Archives for posts with tag: Elizabeth Murton

We decide to build a wall.

Add some signage designed by Daniel Clark and we are ready for our first Open Lab. at Guest Projects.

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The idea is that we work in the space and are open for visitors to drop in and see what we are up to and chat about the work and the ideas around dark matter research that we are investigating.

We set up a reading table and information hub with artist profiles, research material and info on Boulby Underground Laboratory   which we visited last spring to discover for ourselves this hidden world where dark matter research and experiments take place.

During the first two weeks at Guest Projects we ran workshops and tested ideas in the space.

Chroma-key body suits needed a test run from Amy Gear.

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Elizabeth Murton was considering dark matter as a connective material in the universe, setting up a tension of competing forces that may be as powerful as those of fission and fusion.

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I ran Cloud Chamber workshops.

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Thankfully everyone was able to ‘capture’ their own particle trails in the mini cloud chambers they made and were duly captivated by the tiny missiles they observed.

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The cloud chamber gives us a glimpse into the invisible world of particles produced in the radioactive decay of naturally occurring elements and those generated when cosmic rays strike the top of the Earth’s atmosphere.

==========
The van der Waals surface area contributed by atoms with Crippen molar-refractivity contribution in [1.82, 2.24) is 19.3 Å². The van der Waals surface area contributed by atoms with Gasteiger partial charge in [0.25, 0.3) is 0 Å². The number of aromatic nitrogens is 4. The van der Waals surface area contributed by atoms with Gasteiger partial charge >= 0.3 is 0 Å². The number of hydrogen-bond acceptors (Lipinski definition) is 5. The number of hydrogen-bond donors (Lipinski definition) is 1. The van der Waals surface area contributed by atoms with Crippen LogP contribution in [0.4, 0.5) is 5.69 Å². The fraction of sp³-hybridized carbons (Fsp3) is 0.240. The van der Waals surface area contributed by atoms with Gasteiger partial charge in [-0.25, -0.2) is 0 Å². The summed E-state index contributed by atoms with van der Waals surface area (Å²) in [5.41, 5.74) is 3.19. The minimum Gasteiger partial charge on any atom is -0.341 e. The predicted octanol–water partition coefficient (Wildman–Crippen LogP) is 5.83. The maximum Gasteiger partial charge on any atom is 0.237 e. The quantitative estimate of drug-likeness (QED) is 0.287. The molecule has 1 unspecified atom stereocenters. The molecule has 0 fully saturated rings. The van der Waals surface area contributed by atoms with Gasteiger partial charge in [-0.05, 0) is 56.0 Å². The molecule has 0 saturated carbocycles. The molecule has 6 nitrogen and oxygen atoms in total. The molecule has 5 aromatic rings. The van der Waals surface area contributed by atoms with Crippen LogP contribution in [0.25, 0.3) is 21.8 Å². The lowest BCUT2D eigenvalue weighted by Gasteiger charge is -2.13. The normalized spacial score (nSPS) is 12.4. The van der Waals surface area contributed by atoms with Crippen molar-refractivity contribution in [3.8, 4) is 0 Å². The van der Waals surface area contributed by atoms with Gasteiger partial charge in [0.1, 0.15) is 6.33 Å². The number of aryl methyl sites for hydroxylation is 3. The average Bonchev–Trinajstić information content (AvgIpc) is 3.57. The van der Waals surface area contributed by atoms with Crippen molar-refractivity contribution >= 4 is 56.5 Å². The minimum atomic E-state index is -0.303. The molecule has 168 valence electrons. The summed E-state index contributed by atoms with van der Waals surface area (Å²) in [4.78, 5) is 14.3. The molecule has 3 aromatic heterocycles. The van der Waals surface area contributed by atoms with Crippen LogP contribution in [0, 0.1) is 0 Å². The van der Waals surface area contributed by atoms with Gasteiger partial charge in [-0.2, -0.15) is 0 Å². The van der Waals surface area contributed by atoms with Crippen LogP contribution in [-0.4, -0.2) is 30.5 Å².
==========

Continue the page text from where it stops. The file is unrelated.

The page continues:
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It is a sealed environment containing a supersaturated vapour of pure alcohol, warmed at the top and super cooled at the bottom with dry ice.

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Charged particles passing through the chamber cause the alcohol molecules to gain an electric polarisation and condense into liquid droplets which look like tiny airplane trails.

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To see the trails the particles leave as they tear through the cloud it must be very dark with a bright light shining across the floor of the chamber.

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The activity takes place very near to the base of the chamber just a centimetre or two deep.

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There is so much activity going on and these particles are whizzing through us all the time.

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It seems we shouldn’t actually see some of these visitors at all but due to the weird way special relativity works we do. Muons are typically produced around 15 km up in the atmosphere, a distance which takes around 50 microseconds to cross at the speed of light— this is over 20 muon lifetimes and so they shouldn’t be able to make it to the earth’s surface before they decay.

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However, since they are travelling quite near the speed of light, time in their frame of reference is significantly dilated as seen by an observer on Earth, meaning that a significant fraction can, in fact, make it to the surface. I have to be honest I can’t get my head round this but I love the idea of a particle having its own time frame of reference.

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As well as Muons we see particles from background radiation. Radioactivity is a random naturally occurring process.  Alpha particles are released by high mass, proton rich unstable nuclei. The alpha particle is a helium nucleus; it consists of two protons and two neutrons. It contains no electrons to balance the two positively charged protons. Alpha particles are positively charged particles moving at high speeds. Beta particles are emitted by neutron rich unstable nuclei. Beta particles are high energy electrons. These electrons are not electrons from the electron shells around the nucleus, but are generated when a neutron in the nucleus splits to form a proton and an accompanying electron. Beta particles are negatively charged. For the particle to cause a trail it must have a charge which will ionize the vapour as they pass through, we don’t see neutrinos as they do not have a charge.

1704 Cosmic Trail 2Once you have the right set up it’s surprisingly easy to witness this turbulent landscape with it’s own little microclimate.